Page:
Director: Mani Ratnam
Cast: Vijay Sethupathi, Aishwarya Rajesh, Aditi Rao Hydari, Prakash Raj, Jayasudha, Arvind Swami, T.R. Silambarasan
In the days leading to the release of Mani Ratnam’s Chekka Chivantha Vaanam (Crimson Red Sky), there was hot speculation that the gangster drama was a reworking of Kalki Krishnamurthy’s historical fiction, Ponniyin Selvan. That turns out to be true, somewhat. The ailing monarch, Sundara Cholan, becomes a don named Senapathi (Prakash Raj), “the most powerful man in the city,” who’s bedridden after an assassination attempt. The open-shirted, hairy-chested machismo of Senapathi’s son, Varadan (Arvind Swamy), brings to mind the hot-tempered Aditya Karikalan. The boatwoman Poonguzhali, who ferried Arulmozhi Varman from Sri Lanka to Tamil Nadu, becomes a Sri Lankan Tamil named Renu (Aishwarya Rajesh) — her first scene has her in a boat. Arulmozhi Varman was Sundara Cholan’s second son, and his equivalent — Thyagu (a stylish Arun Vijay) — is whom Renu/Poonguzhali is married to. (And Sri Lanka becomes Dubai.) And Vandiyathevan, Aditya Karikalan’s friend who has a secret or two up his sleeve, becomes Varadan’s friend, Rasool (Vijay Sethupathi). So on, so forth.
The story, too, is a similar Game-of-Thrones construct — but with the women (schemers like Nandini, innocents like Kundavai) out of the picture. And instead of who gets to be king, the question becomes who wanted Senapathi out of the picture. (Silambarasan plays Senapathi’s third son, Ethi) It’s a strong setup — but the first half is utterly generic, giving us very little that was not in the trailers. Apart from the four male leads, the characters are quite generic, too. Chitra (Jyothika) is Varadan’s through-thick-and-thin wife. Parvati (Aditi Rao Hydari) is Varadan’s mischievous mistress. The character seems to have been written in to bring about a parallel between father and son (Senapathi was unfaithful, too), but she adds nothing to the movie. Chhaya (Dayana Erappa), who is Ethi’s girlfriend/wife, is essentially a chalk outline, albeit a very fetching one. Senapathi’s wife, Lakshmi (Jayasudha), gets a little more texture — a bit of confusion while waving goodbye to her sons (after she learns something about them), and a Thalapathy-lite moment with Ethi, who feels he never got the mother’s love he deserved. But it’s all swept away in a sea of testosterone.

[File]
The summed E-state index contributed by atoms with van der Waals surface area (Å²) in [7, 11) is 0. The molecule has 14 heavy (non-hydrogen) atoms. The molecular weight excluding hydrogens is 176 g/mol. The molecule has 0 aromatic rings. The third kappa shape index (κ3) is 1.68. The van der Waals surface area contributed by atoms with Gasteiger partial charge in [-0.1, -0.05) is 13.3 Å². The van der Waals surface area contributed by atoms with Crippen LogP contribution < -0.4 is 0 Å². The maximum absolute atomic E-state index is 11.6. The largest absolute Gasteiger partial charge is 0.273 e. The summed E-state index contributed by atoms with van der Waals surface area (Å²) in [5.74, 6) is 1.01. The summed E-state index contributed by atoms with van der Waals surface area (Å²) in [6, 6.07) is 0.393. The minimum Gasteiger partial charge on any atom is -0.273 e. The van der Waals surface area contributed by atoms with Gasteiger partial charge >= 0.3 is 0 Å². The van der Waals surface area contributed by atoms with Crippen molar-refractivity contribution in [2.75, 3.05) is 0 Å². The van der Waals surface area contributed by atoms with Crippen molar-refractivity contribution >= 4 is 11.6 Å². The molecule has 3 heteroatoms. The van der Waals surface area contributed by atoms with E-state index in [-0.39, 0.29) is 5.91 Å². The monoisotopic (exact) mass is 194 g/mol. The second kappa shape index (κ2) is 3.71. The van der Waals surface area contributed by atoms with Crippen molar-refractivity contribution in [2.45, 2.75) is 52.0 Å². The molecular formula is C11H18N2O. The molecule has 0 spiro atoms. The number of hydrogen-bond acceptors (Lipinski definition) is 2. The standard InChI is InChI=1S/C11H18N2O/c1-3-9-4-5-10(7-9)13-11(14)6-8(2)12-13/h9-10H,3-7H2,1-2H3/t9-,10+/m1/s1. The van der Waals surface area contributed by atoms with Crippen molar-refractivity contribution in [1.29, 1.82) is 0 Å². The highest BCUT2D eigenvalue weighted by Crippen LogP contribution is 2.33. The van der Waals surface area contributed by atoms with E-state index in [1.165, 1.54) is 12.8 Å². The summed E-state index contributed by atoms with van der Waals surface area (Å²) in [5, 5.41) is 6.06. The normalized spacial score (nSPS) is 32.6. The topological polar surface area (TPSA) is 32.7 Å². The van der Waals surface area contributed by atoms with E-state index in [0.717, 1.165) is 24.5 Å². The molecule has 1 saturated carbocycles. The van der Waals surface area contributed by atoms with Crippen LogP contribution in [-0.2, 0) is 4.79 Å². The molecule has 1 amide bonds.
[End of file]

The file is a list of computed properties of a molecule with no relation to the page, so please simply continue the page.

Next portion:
There’s nothing inherently wrong about a movie being male-centric. The problem is that these men — though strong on screen — aren’t very well-defined. Thiagarajan turns up as a rival gangster, but the character is so dispensable that his name could have been Chekka Chivantha Herring. There’s a very funny moment when Senapathi wonders, aloud, what will happen after his death, and all three sons freeze, all ears — but save for an early prank at an airport, the relationship between the brothers is very sketchy. It’s hard to make out who means how much to whom, and this becomes increasingly important as Varadan, Thyagu and Ethi turn on each other — without a before, the after doesn’t resonate as much. As for Rasool, Vijay Sethupathi keeps things light and “massy” in his trademarked style — he’s wonderful to watch. But given the (underwhelming) revelations about the character at the end, it’s impossible to reconcile the man we were made to think Rasool is and the man he really is.
I am not asking for emotion, to walk away feeling something. I just wanted a connect
Thinking back, some of the lines in the first half round out some of the latter developments. Rasool, in a voiceover describing crime in Chennai, says, “Pudhusa kettavargal pirandhu vandhu pudhu pudhu kuttrangal seyyaraanga.” (It’s an evocative line.) The sentiment colours his character in an unexpected manner. Jayasudha remarks to her husband, “Ellaarayum vekkara edathula thaane vechirukkeenga,” that he — emotionlessly — has kept each one of his sons in their place. The sentiment colours Varadan’s resentment. So on, so forth. But this is too broad a movie for these dainty ellipses. It’s like feeding a lion grass. We yearn for juicy, chekka chivandha slabs of meat. There’s always something exciting going on, but you don’t feel the excitement because everything, everyone is at a remove. I am not asking for emotion, to walk away feeling something. Many great films are cold films. I just wanted a connect.